the saints - The I-94 Bar

Dumb-World - Negatives, Reals and Judas Iscariot & The Traitors = 1974-1978 (Loaded Skull Discs/Shock)

dumb worldThese are quite remarkable recordings. Yes, you've heard rehearsal tapes and demo recordings by garage bands before, but these are different. It's all about the timeframe, the intensity and the fact that they're Australian and were recorded in relative cultural isolation.

“Dumb-World” is a serious collection of raw demos and rehearsal tapes from future Sacred  Cowboys leader Garry Gray and his early bands between 1974-1978, featuring Judas and the Traitors, The Reals and The Negatives.

To place this in a historic context, the Australian musical landscape was fairly frigid. The local artists’ soundtrack was blaring from commercial AM radio, but it that was drab even though the live scene was flourishing and there were so many gigs for local musicians to play. 

Know Your Product: The art of Australia's underground 45s

dave faulkner 45

Hoodoo Guru Dave Faulkner adds his autograph to a copy of "Product 45" at the Sydney Spencer P Jones Benefit.                       Emmy Etie photo

It was a few weeks ago that a parcel was waiting for me on my veranda. This is not unusual as I often order my vinyl from overseas. I even get the odd review copy of a record. This package was much larger and there was much more weighty. It was the stunningly beautiful book Product 45 Australian Punk/Post-Punk Single Record Covers”.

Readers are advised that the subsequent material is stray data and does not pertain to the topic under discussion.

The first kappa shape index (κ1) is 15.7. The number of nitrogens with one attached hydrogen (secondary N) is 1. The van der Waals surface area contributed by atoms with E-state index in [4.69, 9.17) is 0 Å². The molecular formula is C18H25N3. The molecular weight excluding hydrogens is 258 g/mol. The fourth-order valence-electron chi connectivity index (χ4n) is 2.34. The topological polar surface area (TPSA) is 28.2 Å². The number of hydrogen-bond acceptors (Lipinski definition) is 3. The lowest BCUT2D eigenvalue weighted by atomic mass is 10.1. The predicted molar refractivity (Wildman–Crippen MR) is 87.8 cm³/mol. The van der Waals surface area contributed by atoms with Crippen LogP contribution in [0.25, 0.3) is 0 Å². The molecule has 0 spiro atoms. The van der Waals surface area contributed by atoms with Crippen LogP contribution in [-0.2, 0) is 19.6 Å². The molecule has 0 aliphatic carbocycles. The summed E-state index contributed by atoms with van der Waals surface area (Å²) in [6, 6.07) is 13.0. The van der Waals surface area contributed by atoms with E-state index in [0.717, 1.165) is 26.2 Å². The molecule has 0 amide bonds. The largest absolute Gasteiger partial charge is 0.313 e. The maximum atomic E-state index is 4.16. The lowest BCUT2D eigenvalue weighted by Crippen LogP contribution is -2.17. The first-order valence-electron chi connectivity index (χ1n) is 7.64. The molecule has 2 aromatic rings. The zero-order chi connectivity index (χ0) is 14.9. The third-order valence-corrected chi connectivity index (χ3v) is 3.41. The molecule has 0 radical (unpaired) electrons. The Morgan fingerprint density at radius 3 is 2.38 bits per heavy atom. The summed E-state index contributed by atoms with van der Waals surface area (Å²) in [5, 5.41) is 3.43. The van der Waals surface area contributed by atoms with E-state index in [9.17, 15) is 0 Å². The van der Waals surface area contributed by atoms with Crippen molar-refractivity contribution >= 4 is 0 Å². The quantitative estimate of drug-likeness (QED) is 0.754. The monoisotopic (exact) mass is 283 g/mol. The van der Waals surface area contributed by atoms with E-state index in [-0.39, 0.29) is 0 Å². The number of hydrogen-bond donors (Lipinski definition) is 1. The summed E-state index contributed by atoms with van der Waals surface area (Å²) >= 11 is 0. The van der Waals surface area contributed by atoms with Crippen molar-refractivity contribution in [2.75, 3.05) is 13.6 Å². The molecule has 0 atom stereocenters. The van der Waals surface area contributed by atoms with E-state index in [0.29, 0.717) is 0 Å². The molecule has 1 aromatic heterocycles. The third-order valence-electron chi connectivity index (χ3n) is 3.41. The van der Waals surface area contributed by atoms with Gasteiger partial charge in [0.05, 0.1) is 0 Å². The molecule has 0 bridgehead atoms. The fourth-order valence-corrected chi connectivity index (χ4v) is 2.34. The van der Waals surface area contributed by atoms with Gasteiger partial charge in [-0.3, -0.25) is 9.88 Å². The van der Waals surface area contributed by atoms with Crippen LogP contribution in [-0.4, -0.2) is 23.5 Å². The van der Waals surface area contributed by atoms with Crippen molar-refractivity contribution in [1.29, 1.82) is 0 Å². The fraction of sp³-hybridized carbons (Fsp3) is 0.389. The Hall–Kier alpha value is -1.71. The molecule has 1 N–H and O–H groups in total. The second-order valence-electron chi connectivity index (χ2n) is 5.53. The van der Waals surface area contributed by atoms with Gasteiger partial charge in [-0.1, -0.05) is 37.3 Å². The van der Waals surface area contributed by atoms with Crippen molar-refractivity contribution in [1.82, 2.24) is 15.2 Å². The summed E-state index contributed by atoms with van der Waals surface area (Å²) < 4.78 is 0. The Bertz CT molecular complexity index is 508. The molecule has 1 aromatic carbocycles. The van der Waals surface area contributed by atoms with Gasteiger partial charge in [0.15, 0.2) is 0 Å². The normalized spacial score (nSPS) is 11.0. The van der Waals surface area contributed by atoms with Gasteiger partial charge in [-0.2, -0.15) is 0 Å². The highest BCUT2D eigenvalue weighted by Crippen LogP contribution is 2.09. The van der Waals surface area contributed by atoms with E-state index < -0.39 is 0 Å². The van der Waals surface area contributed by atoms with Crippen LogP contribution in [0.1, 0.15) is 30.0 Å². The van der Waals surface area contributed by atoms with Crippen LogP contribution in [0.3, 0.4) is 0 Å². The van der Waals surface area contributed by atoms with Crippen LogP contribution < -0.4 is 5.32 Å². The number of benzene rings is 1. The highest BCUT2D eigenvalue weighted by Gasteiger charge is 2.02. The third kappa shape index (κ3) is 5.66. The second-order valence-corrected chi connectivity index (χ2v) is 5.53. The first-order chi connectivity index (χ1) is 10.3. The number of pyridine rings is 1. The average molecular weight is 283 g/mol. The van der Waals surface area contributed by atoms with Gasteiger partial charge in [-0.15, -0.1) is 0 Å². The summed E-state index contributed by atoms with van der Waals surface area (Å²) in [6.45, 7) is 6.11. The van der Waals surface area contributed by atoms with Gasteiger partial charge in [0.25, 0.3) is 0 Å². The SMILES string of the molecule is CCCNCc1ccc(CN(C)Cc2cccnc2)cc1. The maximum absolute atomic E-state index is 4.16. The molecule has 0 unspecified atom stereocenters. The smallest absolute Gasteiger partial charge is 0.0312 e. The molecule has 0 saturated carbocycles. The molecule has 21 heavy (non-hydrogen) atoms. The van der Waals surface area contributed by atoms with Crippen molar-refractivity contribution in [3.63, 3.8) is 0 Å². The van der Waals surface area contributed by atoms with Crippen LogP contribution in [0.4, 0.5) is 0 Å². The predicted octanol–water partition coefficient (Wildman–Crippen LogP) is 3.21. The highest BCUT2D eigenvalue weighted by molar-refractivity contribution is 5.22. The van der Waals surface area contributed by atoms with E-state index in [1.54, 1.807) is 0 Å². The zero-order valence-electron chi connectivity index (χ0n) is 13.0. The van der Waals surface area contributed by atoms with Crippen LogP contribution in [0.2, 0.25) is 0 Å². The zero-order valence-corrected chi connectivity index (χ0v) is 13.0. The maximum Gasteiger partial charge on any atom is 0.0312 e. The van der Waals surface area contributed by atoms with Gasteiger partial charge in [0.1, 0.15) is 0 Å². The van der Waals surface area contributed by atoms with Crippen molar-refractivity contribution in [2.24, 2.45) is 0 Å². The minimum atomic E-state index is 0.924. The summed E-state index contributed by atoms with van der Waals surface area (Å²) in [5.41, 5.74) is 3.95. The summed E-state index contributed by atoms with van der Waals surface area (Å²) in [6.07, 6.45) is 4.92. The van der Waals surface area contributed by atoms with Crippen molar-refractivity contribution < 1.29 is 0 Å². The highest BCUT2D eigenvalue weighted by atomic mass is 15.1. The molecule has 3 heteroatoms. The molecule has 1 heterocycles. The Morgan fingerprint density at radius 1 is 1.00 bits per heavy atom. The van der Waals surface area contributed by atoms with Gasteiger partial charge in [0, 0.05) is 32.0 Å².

I sat down and carefully unwrapped the packaging, opening the first few pages, and my first impression was the high-weighted GSM quality silky paper.  This was not the standard book that you would pick up at Dymocks. It had the sense of a limited edition, extremely high-standard production by people who had taken so much care and pride with their talent invested in the design.

The Glory Days of Aussie Pub Rock Vol 1 - Various Artists (Festival)

glory days“What's he doing reviewing THAT?”

Only people of a certain age will “get” this review. The term "Guilty Pleasure" will not be used at any point.

Admit it, punk. If you grew up in Australia in the 1970s and ‘80s (OK, you were might have been underage and still growing up, but you could sneak into licensed premises) and lived anywhere outside of Melbourne and Sydney’s inner-city regions, a dose of Pub Rock was unavoidable. A way of life, even.